Training Command CQ aboard the USS Lexington, AVT-16, back in the late 80′s. The Lady Lex – as contrasted to your correspondent – was a wee, bitty thing with old fashioned equipment: A catapult that was “instant on” – none of your gradually increasing acceleration aboard the Lex – and arresting gear that required due diligence from the pilot and LSO combination to land on centerline, without any drift, since (unlike modern day arresting gear) it had no centering mechanism to keep Dilbert from getting dunked, if he landed in a drift.
Nossiree, at a mere 33,000 tons dripping wet, there wasn’t a lot to the old girl, and if a man wasn’t careful he might miss her entirely. It was all very well and good for student naval aviators to set out to land aboard her in the day time, not knowing any better. But even back in the day of such bantam weight vessels as the Coral Maru and Midway, the salty fleet veterans tended to purse their lips thoughtfully at the notion of conducting CQ aboard the last wooden deck carrier in the Navy, and the F-8 guys rushed out in a clutch to update their wills when the word came down that they’d be hurling themselves at the back end of the “Blue Ghost.” At night.
(You’re probably not going to watch all of that. The F-8 ramp strike – day time – is the first video clip, and demonstrates how the Vought fighter could go from being on-and-on one second to you’re-forked-low in another. After that, well. You’re probably not going to want to watch all of that. I warned you.)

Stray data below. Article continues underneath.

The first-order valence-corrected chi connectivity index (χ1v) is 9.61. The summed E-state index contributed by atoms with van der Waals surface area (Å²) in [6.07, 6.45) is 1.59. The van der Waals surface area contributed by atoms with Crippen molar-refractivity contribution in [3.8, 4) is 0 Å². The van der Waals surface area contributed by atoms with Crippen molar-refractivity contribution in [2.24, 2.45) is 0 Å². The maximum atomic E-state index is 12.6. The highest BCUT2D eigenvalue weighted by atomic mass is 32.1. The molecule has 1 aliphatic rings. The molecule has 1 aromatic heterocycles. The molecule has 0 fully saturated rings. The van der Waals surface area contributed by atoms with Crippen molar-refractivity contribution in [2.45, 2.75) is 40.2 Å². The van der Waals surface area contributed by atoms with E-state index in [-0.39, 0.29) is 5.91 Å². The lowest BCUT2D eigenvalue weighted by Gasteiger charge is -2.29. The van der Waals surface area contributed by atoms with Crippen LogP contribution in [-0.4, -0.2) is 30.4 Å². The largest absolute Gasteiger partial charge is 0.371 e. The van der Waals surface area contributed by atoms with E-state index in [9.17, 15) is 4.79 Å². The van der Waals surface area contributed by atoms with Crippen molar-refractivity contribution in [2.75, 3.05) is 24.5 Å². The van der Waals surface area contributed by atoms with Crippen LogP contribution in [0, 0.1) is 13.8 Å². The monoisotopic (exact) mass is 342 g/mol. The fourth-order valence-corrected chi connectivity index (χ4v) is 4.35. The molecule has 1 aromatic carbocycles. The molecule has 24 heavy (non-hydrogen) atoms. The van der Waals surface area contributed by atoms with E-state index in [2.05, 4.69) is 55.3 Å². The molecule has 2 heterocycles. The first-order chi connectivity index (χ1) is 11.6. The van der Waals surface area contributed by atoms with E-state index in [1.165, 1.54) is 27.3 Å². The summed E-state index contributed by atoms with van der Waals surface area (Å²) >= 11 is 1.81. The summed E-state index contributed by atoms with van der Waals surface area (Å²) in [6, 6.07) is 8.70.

Dilbert was having a pretty good day of it, all things considered, flying his trusty TA-4J Skyhawk in his final Training Command CQ. Until that moment came when he fixated on the Fresnel lens – the technical term is “glomming”, as in “he glommed on to the ball” – neglecting his responsibilities in the article of line-up control. Paddles did their best, but it was to no effect. Our man landed left, drifting left. He stopped with his left main landing gear kissing the deck edge.
People got excited, too, which only contributed to our man’s already moderately advanced sense of unease. What with all the screaming and shouting. The Air Boss finally got through to him on his third or fourth, “Power back, power back – we’ve got you!” piece of friendly advice. At the top of his lungs.
When Dilbert finally did reduce his throttle the Boss asked him to look down and to his left, asking, “See that?”
Upon looking to his left, our man had to admit to himself that there was nothing between himself and the devil but the deep blue sea. “Yes sir,” he replied, his voice quavering a bit.
“You don’t want to see that,” the Boss finished.
“Tough love,” we calls it.